There were two strange turns in the history of the elitist, centralizing ideology. At first, Jefferson and then Jackson reacted to the Federalist-Whig philosophy of Hamilton, Clay (and then Lincoln) by advocating decentralization and hard money. Thus, decentralization and hard money were benign views that represented the values of the workman. The loco focos and workingmen's parties of the 1820s and 1830s reflected the Jacksonian resentment of banks, business monopolies, internal improvements (the profits from which went into the pockets of elite Whig stockholders) and the central bank.

In the Gilded Age, the laissez-faire ideology became associated with the elite. This was a reversal. It occurred because laissez-faire became associated with social Darwinism in the ideas of Spencer and William Graham Sumner. Thus, the Mugwump Republicans carried forward the Republican centralizing and elitist views but adopted the laissez-faire and hard money philosophy of Jefferson and Jackson because it fit the ideas of social Darwinism. This deprived the hard money position of its benign, pro-worker foundation. So by adopting laissez-faire the Republicans weakened the force of its claims and destroyed it. They did this by claiming that only the fittest would benefit from hard money. This opened the door for the Democrats to claim that central banking, the chief elitist tool, was Democratic. Then, Progressivism removed the laissez-faire element from the Gilded Age's rationalizing philosophy, retaining the traditional Hamiltonian claims of rationality of business and banking elites, the importance of a centralized state, the virtue of elite experts, and centralized banking.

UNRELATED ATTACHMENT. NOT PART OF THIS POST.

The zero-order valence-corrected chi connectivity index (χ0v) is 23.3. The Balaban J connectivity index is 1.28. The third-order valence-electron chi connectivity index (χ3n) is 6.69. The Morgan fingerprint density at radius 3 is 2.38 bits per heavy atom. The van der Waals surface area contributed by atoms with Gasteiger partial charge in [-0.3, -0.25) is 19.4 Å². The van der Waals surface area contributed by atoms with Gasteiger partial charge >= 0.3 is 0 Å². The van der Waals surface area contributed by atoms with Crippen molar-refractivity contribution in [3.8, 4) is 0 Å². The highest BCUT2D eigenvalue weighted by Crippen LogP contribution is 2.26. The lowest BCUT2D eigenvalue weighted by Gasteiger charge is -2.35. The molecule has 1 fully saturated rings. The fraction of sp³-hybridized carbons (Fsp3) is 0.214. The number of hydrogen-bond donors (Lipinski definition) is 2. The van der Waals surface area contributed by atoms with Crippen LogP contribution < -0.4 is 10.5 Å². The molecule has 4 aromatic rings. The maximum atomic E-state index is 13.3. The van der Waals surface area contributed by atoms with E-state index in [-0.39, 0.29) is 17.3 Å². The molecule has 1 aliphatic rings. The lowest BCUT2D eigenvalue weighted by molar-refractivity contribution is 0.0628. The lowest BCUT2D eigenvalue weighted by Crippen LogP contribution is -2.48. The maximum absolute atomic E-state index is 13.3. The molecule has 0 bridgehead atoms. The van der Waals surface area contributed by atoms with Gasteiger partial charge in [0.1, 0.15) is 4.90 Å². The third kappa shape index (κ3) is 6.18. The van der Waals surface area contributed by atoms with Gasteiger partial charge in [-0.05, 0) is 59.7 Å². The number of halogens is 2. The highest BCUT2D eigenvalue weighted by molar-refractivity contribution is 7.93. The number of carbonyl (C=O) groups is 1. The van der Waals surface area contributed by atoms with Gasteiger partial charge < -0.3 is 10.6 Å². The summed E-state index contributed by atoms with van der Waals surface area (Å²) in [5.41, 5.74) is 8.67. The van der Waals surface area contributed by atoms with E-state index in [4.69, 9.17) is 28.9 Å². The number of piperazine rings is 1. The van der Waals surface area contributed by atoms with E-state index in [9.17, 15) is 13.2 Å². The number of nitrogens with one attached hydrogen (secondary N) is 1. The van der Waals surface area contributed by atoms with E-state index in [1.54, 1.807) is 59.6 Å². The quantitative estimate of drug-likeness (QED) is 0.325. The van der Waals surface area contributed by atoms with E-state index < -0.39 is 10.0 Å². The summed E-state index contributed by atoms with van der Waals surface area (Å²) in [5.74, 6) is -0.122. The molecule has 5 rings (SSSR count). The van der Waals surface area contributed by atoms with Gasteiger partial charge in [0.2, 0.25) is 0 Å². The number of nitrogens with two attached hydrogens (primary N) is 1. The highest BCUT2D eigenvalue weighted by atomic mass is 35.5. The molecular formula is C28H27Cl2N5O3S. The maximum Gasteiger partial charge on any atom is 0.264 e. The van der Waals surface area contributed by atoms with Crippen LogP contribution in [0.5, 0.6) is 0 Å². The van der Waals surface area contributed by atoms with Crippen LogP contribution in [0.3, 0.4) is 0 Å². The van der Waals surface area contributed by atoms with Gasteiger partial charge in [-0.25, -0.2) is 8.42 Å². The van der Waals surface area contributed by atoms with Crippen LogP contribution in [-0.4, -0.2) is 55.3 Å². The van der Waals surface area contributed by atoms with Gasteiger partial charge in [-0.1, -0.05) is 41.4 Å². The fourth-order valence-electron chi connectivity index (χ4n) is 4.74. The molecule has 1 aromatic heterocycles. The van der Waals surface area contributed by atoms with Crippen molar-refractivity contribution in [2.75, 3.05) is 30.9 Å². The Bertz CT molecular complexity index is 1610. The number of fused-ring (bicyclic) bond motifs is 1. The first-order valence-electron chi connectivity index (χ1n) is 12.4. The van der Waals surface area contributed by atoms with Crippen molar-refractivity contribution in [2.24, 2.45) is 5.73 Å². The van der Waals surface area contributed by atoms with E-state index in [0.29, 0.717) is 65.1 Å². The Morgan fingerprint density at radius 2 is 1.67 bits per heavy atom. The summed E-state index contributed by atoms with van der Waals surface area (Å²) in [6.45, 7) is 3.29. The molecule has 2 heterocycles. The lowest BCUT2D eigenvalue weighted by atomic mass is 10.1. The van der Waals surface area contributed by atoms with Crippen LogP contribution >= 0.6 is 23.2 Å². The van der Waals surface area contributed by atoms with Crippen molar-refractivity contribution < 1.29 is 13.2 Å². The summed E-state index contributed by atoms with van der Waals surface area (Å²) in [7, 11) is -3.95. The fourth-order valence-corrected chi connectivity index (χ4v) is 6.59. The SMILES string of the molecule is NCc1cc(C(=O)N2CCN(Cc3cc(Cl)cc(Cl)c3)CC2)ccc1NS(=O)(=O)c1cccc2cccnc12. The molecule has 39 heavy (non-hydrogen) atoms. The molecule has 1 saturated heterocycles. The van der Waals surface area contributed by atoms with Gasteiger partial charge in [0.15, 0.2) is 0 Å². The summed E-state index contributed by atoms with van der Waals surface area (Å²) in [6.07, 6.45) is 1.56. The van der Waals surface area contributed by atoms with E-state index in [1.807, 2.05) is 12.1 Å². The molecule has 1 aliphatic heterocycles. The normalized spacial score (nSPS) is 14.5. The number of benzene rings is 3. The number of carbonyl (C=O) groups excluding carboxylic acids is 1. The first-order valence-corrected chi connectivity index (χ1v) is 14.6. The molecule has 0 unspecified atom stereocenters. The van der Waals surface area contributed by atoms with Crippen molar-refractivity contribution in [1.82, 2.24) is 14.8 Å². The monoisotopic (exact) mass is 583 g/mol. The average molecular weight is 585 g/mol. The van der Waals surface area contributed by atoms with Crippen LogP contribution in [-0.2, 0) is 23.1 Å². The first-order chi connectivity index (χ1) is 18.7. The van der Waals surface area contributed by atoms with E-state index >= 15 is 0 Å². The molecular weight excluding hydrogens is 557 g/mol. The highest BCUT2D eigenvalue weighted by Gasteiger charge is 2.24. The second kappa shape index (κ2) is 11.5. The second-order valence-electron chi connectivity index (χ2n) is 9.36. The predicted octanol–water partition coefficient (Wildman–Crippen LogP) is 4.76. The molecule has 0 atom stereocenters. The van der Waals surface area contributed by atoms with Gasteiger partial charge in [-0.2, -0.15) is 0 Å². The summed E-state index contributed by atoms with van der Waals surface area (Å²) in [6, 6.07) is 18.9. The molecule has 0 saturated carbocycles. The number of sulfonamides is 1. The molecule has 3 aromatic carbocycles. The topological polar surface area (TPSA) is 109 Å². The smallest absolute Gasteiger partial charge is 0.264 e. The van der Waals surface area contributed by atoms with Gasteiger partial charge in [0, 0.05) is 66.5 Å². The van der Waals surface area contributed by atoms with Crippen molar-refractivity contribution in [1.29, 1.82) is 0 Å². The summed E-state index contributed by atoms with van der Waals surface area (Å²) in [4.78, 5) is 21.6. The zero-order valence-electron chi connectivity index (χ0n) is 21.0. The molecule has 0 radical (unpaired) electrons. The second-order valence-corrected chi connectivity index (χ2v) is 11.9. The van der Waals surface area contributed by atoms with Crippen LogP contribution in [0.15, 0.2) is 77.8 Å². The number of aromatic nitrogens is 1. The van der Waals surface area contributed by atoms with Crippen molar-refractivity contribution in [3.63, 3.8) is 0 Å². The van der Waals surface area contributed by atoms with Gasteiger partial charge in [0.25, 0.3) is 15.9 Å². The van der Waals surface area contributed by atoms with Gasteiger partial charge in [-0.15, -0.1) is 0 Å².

In 1790 Hamilton, as the first Secretary of the Treasury, wrote his Report on Public Credit and Second Report for Further Provision Necessary for Establishing Public Credit. He also wrote a report on the Constitutionality of the Bank and Report on Manufactures. The issues in the Report on Public Credit directly concerned the question of centralization and of establishing a central bank. The questions that faced the nation at that point concerned federal assumption of the states' revolutionary war debts and how such assumption would be arranged; and the question of whether the federal government should honor its debts at par, especially because speculators had purchased bonds at steep discounts; and the payment of interest on the outstanding debt. Hamilton argued for stabilizing the nation's credit record and honoring debts.

Hamilton argues for the importance of federal debt to the expansion of the US economy. He argues that a funded debt (which has been converted into bonds and for which there is funding) can expand economic activity because the debt can function as money and because debt will cause real estate prices to appreciate. The notion that inflation can help real estate investors finds legitimacy in Hamilton's report to the first Congress. He writes (p. 6):